If you’re like me, you make a plan to go to sleep at a reasonable hour only to find that it’s 3:30 a.m. and you’re in bed reading articles on your phone, about topics ranging from racially motivated inequality to why writers like to stay hush about their sources of income, to Taylor Swift’s rumored lack of a belly button. Then you wake up, a few or many hours later, and don’t remember a single thing you read.
On average, I read about 20 articles a day, none of which I actively seek out on my own. My friend sends me an article on the cultural appropriation of ghee, and another link on that page leads me to another link on another page, and suddenly I am on a long essay about the history of the British East India Company, which leads me to an article on the history of jewelry trading, aka looting. On the subway I read books on my iPhone, and when I get service the plot of those books get mixed in with the plot of my life, so to speak. Was it Poirot who didn’t want to go to the dentist, or my friend Becky?
In 2008, Nicholas Carr wrote an article in the Atlantic called “Is Google Making Us Stupid?”—that became famous enough to merit its own Wikipedia page—in which he argues that the abundance of information that the internet provides is diminishing our abilities to actually comprehend what we read. Every article written about the article that I found mentioned this particular quote: “My mind now expects to take in information the way the Net distributes it: in a swiftly moving stream of particles. Once I was a scuba diver in the sea of words. Now I zip along the surface like a guy on a Jet Ski.”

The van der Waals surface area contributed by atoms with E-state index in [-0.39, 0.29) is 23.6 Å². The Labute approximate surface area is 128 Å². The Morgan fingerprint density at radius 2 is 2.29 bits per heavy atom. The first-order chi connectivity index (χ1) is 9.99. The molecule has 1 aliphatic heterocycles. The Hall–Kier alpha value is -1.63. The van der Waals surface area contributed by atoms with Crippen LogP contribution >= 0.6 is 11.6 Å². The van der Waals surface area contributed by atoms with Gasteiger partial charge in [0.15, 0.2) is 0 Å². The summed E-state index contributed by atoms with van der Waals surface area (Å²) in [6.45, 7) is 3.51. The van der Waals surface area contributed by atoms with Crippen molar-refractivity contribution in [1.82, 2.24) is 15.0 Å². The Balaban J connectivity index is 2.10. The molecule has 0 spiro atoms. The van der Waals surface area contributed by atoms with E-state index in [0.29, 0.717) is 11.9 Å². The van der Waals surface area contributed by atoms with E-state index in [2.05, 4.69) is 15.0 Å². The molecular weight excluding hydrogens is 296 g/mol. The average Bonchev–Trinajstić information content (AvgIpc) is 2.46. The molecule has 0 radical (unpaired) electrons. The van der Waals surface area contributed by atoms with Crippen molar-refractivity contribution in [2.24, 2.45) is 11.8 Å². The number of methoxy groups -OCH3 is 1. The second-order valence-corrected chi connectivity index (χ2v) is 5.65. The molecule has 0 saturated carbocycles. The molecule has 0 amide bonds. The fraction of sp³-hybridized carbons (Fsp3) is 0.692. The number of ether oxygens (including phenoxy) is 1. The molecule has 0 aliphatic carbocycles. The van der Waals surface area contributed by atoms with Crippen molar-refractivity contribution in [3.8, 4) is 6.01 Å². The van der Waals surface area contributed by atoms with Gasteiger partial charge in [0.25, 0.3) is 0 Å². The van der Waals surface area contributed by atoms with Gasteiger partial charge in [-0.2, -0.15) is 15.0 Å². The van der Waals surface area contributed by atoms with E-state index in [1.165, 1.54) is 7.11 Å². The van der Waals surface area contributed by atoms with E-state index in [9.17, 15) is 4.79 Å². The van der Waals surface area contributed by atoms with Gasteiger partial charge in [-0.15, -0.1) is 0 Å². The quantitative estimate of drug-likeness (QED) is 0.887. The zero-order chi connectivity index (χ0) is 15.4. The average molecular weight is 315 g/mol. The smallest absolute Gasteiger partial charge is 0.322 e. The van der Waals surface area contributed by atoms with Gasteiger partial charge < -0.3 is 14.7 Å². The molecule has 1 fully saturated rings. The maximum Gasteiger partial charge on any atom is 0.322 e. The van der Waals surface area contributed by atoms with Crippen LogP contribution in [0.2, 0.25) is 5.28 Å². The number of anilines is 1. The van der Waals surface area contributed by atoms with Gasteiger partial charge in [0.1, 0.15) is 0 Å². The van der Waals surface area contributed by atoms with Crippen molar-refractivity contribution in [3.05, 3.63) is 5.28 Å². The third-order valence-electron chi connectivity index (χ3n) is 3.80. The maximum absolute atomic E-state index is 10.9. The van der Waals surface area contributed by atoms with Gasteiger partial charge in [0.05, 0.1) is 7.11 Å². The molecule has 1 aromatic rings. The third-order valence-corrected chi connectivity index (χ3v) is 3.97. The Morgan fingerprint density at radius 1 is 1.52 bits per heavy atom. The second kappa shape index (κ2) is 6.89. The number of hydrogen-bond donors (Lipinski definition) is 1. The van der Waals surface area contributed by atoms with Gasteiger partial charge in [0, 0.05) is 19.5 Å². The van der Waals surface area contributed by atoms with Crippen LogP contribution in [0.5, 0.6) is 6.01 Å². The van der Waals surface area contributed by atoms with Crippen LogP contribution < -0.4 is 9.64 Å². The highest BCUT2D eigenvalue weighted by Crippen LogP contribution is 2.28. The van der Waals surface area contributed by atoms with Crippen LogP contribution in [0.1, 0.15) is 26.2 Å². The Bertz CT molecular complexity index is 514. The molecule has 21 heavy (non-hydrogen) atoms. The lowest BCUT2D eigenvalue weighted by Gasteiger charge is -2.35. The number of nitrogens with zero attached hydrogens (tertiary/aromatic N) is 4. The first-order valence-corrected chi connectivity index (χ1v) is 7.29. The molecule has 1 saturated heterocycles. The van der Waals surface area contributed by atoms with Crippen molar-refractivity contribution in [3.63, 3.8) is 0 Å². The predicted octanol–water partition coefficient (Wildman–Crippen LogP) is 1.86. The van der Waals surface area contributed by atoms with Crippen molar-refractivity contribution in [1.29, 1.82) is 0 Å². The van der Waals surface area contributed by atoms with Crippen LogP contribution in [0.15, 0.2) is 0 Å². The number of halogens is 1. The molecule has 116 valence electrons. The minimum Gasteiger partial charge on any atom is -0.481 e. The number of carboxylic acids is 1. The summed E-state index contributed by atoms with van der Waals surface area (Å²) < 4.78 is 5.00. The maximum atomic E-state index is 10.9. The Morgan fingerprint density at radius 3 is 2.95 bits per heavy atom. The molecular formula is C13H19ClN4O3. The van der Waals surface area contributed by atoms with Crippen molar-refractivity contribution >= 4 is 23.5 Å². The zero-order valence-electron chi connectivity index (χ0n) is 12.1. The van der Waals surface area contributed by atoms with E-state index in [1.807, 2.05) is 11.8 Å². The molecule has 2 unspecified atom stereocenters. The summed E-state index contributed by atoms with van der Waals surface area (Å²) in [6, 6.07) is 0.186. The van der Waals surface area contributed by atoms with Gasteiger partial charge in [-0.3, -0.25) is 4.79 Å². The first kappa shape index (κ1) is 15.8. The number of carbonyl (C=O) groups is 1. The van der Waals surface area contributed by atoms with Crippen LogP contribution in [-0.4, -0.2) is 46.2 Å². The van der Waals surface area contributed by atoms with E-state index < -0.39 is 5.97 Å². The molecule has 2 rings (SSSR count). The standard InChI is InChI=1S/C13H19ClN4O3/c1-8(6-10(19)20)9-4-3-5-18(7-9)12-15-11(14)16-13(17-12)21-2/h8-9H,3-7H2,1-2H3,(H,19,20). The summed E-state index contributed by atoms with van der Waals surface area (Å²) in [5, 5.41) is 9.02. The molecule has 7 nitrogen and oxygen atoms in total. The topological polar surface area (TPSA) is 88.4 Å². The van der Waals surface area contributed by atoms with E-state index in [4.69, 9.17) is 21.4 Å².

Perhaps the reason Carr had to discard his flippers is because the sea just got too big and too populated for him to actually see anything. When you encounter so many sentences a day, even if they are well constructed, intelligent, and seemingly memorable, how do you actually remember one intelligent thought when a thousand others are clamoring for your attention?
A UC San Diego report published in 2009 suggests the average American’s eyes cross 100,500 words a day—text messages, emails, social media, subtitles, advertisements—and that was in 2008. Data collected by the marketing company Likehack tells us that the average social media user “reads”—or perhaps just clicks on—285 pieces of content daily, an estimated 54,000 words. If it is true, then we are reading a novel slightly longer than The Great Gatsby every day.
Of course, the word “read” is rather diluted in this instance. You can peruse or you can skim, and it’s still reading. I spoke with writer and avid reader John Sherman about his online reading habits. “Sometimes, when I say I read an article,” said Sherman, “what I actually mean is I read a tweet about that article.” He is hardly alone in this. Using information collected from the data analysis firm Chartbeat, Fahrad Manjoo writes at Slate that there is a very poor correlation between how far a reader scrolls down in an article and when he or she shares the article on Twitter. In fact, people are more likely to tweet a link to an article if they have not read it fully. “There is so much content out there, capital c, and a lot of it overlaps,” Sherman said. “It takes less time to respond to an idea than a complete argument.”